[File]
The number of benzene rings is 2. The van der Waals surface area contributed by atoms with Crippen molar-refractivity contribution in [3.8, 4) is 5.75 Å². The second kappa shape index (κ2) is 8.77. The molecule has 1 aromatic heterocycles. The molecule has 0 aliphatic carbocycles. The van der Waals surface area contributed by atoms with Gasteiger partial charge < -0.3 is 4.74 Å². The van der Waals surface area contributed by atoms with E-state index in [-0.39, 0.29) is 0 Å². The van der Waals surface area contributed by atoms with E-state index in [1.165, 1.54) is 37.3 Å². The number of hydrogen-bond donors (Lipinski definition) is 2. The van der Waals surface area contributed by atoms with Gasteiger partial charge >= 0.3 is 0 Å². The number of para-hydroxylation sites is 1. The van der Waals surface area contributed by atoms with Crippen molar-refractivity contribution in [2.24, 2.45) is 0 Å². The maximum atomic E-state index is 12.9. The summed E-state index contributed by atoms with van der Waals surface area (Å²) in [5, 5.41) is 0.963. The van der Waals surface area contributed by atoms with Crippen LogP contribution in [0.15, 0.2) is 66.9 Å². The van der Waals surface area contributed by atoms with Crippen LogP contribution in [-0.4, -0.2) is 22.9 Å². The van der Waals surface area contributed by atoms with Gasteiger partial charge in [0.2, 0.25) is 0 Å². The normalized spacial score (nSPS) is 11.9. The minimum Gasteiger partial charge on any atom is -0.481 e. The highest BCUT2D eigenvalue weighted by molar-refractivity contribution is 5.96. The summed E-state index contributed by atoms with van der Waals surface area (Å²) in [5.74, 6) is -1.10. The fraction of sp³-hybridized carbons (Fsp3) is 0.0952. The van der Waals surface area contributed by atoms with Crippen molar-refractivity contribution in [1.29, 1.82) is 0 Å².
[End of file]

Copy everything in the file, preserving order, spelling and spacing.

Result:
The number of benzene rings is 2. The van der Waals surface area contributed by atoms with Crippen molar-refractivity contribution in [3.8, 4) is 5.75 Å². The second kappa shape index (κ2) is 8.77. The molecule has 1 aromatic heterocycles. The molecule has 0 aliphatic carbocycles. The van der Waals surface area contributed by atoms with Gasteiger partial charge < -0.3 is 4.74 Å². The van der Waals surface area contributed by atoms with E-state index in [-0.39, 0.29) is 0 Å². The van der Waals surface area contributed by atoms with E-state index in [1.165, 1.54) is 37.3 Å². The number of hydrogen-bond donors (Lipinski definition) is 2. The van der Waals surface area contributed by atoms with Gasteiger partial charge >= 0.3 is 0 Å². The number of para-hydroxylation sites is 1. The van der Waals surface area contributed by atoms with Crippen molar-refractivity contribution in [2.24, 2.45) is 0 Å². The maximum atomic E-state index is 12.9. The summed E-state index contributed by atoms with van der Waals surface area (Å²) in [5, 5.41) is 0.963. The van der Waals surface area contributed by atoms with Crippen LogP contribution in [0.15, 0.2) is 66.9 Å². The van der Waals surface area contributed by atoms with Crippen LogP contribution in [-0.4, -0.2) is 22.9 Å². The van der Waals surface area contributed by atoms with Gasteiger partial charge in [0.2, 0.25) is 0 Å². The normalized spacial score (nSPS) is 11.9. The minimum Gasteiger partial charge on any atom is -0.481 e. The highest BCUT2D eigenvalue weighted by molar-refractivity contribution is 5.96. The summed E-state index contributed by atoms with van der Waals surface area (Å²) in [5.74, 6) is -1.10. The fraction of sp³-hybridized carbons (Fsp3) is 0.0952. The van der Waals surface area contributed by atoms with Crippen molar-refractivity contribution in [1.29, 1.82) is 0 Å².